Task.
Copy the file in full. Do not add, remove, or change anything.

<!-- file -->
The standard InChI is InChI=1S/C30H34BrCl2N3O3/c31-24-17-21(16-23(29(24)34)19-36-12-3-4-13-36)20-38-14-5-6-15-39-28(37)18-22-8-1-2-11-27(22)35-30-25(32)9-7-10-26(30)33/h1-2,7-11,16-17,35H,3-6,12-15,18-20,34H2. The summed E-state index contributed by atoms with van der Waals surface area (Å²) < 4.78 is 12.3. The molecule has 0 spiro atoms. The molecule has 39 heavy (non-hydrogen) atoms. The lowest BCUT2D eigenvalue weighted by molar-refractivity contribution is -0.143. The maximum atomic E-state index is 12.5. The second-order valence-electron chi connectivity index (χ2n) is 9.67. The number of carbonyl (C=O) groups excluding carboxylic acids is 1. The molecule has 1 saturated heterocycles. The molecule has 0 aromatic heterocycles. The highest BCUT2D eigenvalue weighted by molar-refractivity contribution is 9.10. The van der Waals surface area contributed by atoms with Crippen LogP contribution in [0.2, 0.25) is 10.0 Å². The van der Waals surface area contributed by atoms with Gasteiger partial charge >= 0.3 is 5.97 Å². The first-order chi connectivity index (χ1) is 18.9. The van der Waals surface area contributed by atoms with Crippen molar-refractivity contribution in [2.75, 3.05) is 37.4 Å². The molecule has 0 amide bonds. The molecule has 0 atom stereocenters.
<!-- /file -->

The standard InChI is InChI=1S/C30H34BrCl2N3O3/c31-24-17-21(16-23(29(24)34)19-36-12-3-4-13-36)20-38-14-5-6-15-39-28(37)18-22-8-1-2-11-27(22)35-30-25(32)9-7-10-26(30)33/h1-2,7-11,16-17,35H,3-6,12-15,18-20,34H2. The summed E-state index contributed by atoms with van der Waals surface area (Å²) < 4.78 is 12.3. The molecule has 0 spiro atoms. The molecule has 39 heavy (non-hydrogen) atoms. The lowest BCUT2D eigenvalue weighted by molar-refractivity contribution is -0.143. The maximum atomic E-state index is 12.5. The second-order valence-electron chi connectivity index (χ2n) is 9.67. The number of carbonyl (C=O) groups excluding carboxylic acids is 1. The molecule has 1 saturated heterocycles. The molecule has 0 aromatic heterocycles. The highest BCUT2D eigenvalue weighted by molar-refractivity contribution is 9.10. The van der Waals surface area contributed by atoms with Crippen LogP contribution in [0.2, 0.25) is 10.0 Å². The van der Waals surface area contributed by atoms with Gasteiger partial charge >= 0.3 is 5.97 Å². The first-order chi connectivity index (χ1) is 18.9. The van der Waals surface area contributed by atoms with Crippen molar-refractivity contribution in [2.75, 3.05) is 37.4 Å². The molecule has 0 amide bonds. The molecule has 0 atom stereocenters.